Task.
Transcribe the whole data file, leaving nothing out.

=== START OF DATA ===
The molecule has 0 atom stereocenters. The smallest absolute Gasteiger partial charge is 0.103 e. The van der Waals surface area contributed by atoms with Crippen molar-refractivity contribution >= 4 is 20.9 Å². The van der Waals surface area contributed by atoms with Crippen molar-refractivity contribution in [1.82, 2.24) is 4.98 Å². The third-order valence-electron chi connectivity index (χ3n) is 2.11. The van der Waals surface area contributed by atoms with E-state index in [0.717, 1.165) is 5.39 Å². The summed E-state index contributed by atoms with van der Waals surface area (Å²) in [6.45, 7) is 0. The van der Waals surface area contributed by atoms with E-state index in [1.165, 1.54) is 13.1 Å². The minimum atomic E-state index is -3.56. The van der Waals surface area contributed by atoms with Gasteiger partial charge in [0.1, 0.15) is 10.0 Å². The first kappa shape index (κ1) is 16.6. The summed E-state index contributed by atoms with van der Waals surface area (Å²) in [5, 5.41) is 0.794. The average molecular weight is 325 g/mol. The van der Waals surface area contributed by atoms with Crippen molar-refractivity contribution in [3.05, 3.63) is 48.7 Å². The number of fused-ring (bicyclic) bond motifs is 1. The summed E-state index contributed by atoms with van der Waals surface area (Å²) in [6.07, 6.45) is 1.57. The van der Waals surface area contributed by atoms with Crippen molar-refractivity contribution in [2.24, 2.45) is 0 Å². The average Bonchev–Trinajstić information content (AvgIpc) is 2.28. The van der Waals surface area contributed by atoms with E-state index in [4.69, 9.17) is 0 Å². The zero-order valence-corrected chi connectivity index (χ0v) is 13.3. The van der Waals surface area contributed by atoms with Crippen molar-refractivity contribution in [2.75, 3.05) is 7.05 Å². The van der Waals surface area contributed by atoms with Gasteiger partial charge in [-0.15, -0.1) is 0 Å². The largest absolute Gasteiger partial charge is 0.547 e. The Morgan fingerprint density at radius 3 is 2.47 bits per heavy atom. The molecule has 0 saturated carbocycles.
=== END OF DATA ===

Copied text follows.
The molecule has 0 atom stereocenters. The smallest absolute Gasteiger partial charge is 0.103 e. The van der Waals surface area contributed by atoms with Crippen molar-refractivity contribution >= 4 is 20.9 Å². The van der Waals surface area contributed by atoms with Crippen molar-refractivity contribution in [1.82, 2.24) is 4.98 Å². The third-order valence-electron chi connectivity index (χ3n) is 2.11. The van der Waals surface area contributed by atoms with E-state index in [0.717, 1.165) is 5.39 Å². The summed E-state index contributed by atoms with van der Waals surface area (Å²) in [6.45, 7) is 0. The van der Waals surface area contributed by atoms with E-state index in [1.165, 1.54) is 13.1 Å². The minimum atomic E-state index is -3.56. The van der Waals surface area contributed by atoms with Gasteiger partial charge in [0.1, 0.15) is 10.0 Å². The first kappa shape index (κ1) is 16.6. The summed E-state index contributed by atoms with van der Waals surface area (Å²) in [5, 5.41) is 0.794. The average molecular weight is 325 g/mol. The van der Waals surface area contributed by atoms with Crippen molar-refractivity contribution in [3.05, 3.63) is 48.7 Å². The number of fused-ring (bicyclic) bond motifs is 1. The summed E-state index contributed by atoms with van der Waals surface area (Å²) in [6.07, 6.45) is 1.57. The van der Waals surface area contributed by atoms with Crippen molar-refractivity contribution in [2.24, 2.45) is 0 Å². The average Bonchev–Trinajstić information content (AvgIpc) is 2.28. The van der Waals surface area contributed by atoms with E-state index in [4.69, 9.17) is 0 Å². The zero-order valence-corrected chi connectivity index (χ0v) is 13.3. The van der Waals surface area contributed by atoms with Crippen molar-refractivity contribution in [2.75, 3.05) is 7.05 Å². The van der Waals surface area contributed by atoms with Gasteiger partial charge in [-0.15, -0.1) is 0 Å². The largest absolute Gasteiger partial charge is 0.547 e. The Morgan fingerprint density at radius 3 is 2.47 bits per heavy atom. The molecule has 0 saturated carbocycles.